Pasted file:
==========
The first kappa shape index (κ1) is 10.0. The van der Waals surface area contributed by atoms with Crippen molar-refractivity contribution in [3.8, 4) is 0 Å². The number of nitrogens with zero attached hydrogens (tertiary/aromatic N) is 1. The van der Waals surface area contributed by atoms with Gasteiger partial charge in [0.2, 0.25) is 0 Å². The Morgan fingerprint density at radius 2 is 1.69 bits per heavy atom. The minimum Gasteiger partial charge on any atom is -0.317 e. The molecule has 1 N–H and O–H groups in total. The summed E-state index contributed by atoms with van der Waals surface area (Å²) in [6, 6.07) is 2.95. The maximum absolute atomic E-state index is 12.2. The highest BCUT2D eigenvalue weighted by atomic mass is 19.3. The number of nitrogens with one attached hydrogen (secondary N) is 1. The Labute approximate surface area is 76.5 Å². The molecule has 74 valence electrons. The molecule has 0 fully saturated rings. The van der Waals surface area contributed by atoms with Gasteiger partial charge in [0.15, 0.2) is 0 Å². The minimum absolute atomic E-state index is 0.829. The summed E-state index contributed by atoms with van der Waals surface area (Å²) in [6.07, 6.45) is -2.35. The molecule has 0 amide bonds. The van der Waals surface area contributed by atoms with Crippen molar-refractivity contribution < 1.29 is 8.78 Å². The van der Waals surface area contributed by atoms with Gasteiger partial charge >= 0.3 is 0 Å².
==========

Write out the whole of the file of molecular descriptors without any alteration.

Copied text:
The first kappa shape index (κ1) is 10.0. The van der Waals surface area contributed by atoms with Crippen molar-refractivity contribution in [3.8, 4) is 0 Å². The number of nitrogens with zero attached hydrogens (tertiary/aromatic N) is 1. The van der Waals surface area contributed by atoms with Gasteiger partial charge in [0.2, 0.25) is 0 Å². The Morgan fingerprint density at radius 2 is 1.69 bits per heavy atom. The minimum Gasteiger partial charge on any atom is -0.317 e. The molecule has 1 N–H and O–H groups in total. The summed E-state index contributed by atoms with van der Waals surface area (Å²) in [6, 6.07) is 2.95. The maximum absolute atomic E-state index is 12.2. The highest BCUT2D eigenvalue weighted by atomic mass is 19.3. The number of nitrogens with one attached hydrogen (secondary N) is 1. The Labute approximate surface area is 76.5 Å². The molecule has 74 valence electrons. The molecule has 0 fully saturated rings. The van der Waals surface area contributed by atoms with Gasteiger partial charge in [0.15, 0.2) is 0 Å². The minimum absolute atomic E-state index is 0.829. The summed E-state index contributed by atoms with van der Waals surface area (Å²) in [6.07, 6.45) is -2.35. The molecule has 0 amide bonds. The van der Waals surface area contributed by atoms with Crippen molar-refractivity contribution < 1.29 is 8.78 Å². The van der Waals surface area contributed by atoms with Gasteiger partial charge >= 0.3 is 0 Å².